A tractor turns the cover crop into the soil in preparation for planting at Leafy Greens, a farm in the Salinas Valley of California. USDA Photo by Lance Cheung.
This post is part of the Science Tuesday feature series on the USDA blog. Check back each week as we showcase stories and news from USDA’s rich science and research portfolio.
It’s been said, “April showers bring forth May flowers.” For USDA’s National Agricultural Statistics Service (NASS) and others involved in farming, April also brings forth the start of each year’s planting season for many key U.S. crops and the weekly Crop Progress report series.
With the help of about 4,000 reporters, including extension agents, Farm Service Agency staff, and others whose jobs involve frequent visual observations of farms and interaction with growers, NASS tracks and reports on planting, maturity, and harvest of major crops, such as corn, soybeans, wheat, and cotton. Read more »
Two years after starting Fresh Water Greens, Owner Regina Villari (left) along with her brother and Production Manager Joseph Villari, have fresh lettuces and herbs in 37 supermarkets throughout New Jersey.
It’s been two years since Regina Villari, of Sewell, N.J., stepped into unchartered territory. Her idea was so different that no one else in her New Jersey town was doing it.
“I was intrigued by the operation,” said Villari. “I always wanted to have my own business and I wanted to do something in the local community that could provide fresh, local produce all year round.”
That something turned out to be a hydroponic greenhouse. Hydroponics uses nutrient-rich water instead of soil to grow lettuce, herbs, tomatoes and other vegetables. The greenhouse allows Villari to grow the crops year round, feeding thousands of people throughout the state. Read more »
USDA Under Secretary for Farm and Foreign Agricultural Services, Michael Scuse, talks with Florida agriculture leaders at the Port of Tampa to discuss trade issues and the Trade Promotion Authority.
Recently, I had the pleasure of hosting USDA Farm and Foreign Agricultural Services Under Secretary, Michael Scuse, here in Florida for an agricultural trade roundtable. Mr. Scuse met with more than 25 Florida agriculture leaders at the Port of Tampa to discuss trade issues and talk about Trade Promotion Authority (TPA).
Trade Promotion Authority, which needs Congressional approval, is a critical tool in our efforts to seek approval of trade agreements that support and create U.S. jobs while helping American agriculture compete more successfully in an ever-expanding global marketplace. Right now, the United States is negotiating two critical trade agreements – the Trans-Pacific Partnership (TPP) and the Transatlantic Trade and Investment Partnership (T-TIP). Trade Promotion Authority would help ensure that America’s farmers, ranchers, and food processors receive the greatest benefit from these negotiations. Read more »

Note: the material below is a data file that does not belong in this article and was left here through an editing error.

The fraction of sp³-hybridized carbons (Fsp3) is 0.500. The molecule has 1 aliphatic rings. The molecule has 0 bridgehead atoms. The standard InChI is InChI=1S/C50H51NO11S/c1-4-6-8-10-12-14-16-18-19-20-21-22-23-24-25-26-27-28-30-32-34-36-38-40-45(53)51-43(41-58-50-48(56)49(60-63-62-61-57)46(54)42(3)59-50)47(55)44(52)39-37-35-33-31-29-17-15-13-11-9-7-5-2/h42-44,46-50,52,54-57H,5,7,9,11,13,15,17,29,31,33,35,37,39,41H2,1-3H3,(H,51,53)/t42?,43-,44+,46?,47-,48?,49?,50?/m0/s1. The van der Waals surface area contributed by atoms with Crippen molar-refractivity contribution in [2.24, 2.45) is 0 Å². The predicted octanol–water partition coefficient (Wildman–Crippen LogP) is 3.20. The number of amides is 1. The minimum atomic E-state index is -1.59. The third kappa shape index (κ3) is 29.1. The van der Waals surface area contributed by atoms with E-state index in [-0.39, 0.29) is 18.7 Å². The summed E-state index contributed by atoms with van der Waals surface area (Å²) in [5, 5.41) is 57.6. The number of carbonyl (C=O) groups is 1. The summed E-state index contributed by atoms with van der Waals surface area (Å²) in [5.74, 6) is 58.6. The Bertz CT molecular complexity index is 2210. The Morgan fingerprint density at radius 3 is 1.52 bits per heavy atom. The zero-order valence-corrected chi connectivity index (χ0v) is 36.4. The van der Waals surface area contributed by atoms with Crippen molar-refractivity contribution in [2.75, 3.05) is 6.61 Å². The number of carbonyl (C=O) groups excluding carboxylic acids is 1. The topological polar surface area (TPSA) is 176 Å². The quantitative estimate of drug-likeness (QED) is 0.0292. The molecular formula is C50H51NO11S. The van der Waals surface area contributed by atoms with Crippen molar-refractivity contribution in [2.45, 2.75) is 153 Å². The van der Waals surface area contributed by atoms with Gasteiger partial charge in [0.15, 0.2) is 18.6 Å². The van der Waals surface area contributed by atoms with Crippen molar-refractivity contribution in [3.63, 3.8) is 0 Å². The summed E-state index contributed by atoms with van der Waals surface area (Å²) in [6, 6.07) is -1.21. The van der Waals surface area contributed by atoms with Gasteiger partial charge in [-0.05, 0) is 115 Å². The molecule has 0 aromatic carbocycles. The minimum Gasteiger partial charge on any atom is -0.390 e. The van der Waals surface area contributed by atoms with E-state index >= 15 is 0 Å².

Lakota Roberson (left) stands with representatives from Flying Diamond Ranch, who have sponsored the teen for various events. Roberson has won multiple championships and has been hired by other businesses for her fitting and showing abilities.
At 16, Lakota Roberson has a lot of responsibility. The high school sophomore works two jobs, runs her own business, handles a full course load of classes and cares for 54 animals that she considers to be her children. By senior year she hopes to grow her animal family to 100.
Lakota, who starts her days off at 5:30 a.m. on weekends and 6 a.m. on weekdays admits, “I don’t have much down time, but when I do, I sleep.” Her first chore of the day, of course, is to take care of her animals. They consist of 40 ewes, 10 goats and four rams.
“It started out as a hobby, now it’s my job,” said Lakota. “But I love it.” Read more »
FSA Administrator Val Dolcini speaks at the 2015 National Pheasant Fest and Quail Classic.
I recently attended the 2015 National Pheasant Fest and Quail Classic in Des Moines, Iowa, where I met with sportsmen, farmers, young people, wildlife biologists and others who are committed to strengthening wildlife habitat throughout America. It was exciting to see firsthand the passion for the native and restored grasslands and woodlands that typify the rural American landscape.
I had the honor of speaking to the group, where I highlighted the 30th anniversary of USDA’s Conservation Reserve Program (CRP). CRP, one of the largest private lands conservation programs in the nation, is designed to reduce soil erosion, improve water and air quality, and provide habitat for wildlife. Interested landowners can establish long-term USDA-approved grasses or trees in exchange for USDA helping with the cost of establishing the plants and providing annual payments for 10 to 15 years. The covers along fields, streams and rivers prevent soil and nutrients from washing into waterways, reduce soil erosion that may otherwise contribute to poor air and water quality, and provide valuable habitat for wildlife. Read more »
Oklahoma ranchers Julie and Robert Carr credit good old fashioned determination and a USDA Farm Service Agency loan with making it through one of the worst droughts to hit the state.
Since 2011, Julie Carr and her husband Robert slowly watched everything they worked for dry up and wither away.
Julie calls those days lemonade days — long stretches of hardship where life is throwing nothing but lemons and by the end of the day she has made lemonade. But those days were anything but sweet.
“We literally started with nothing,” said Julie, recalling how she and Robert left Texas 30 years ago and moved to Oklahoma just to buy a ranch. “We built this [business] cow by cow and calf by calf.” Read more »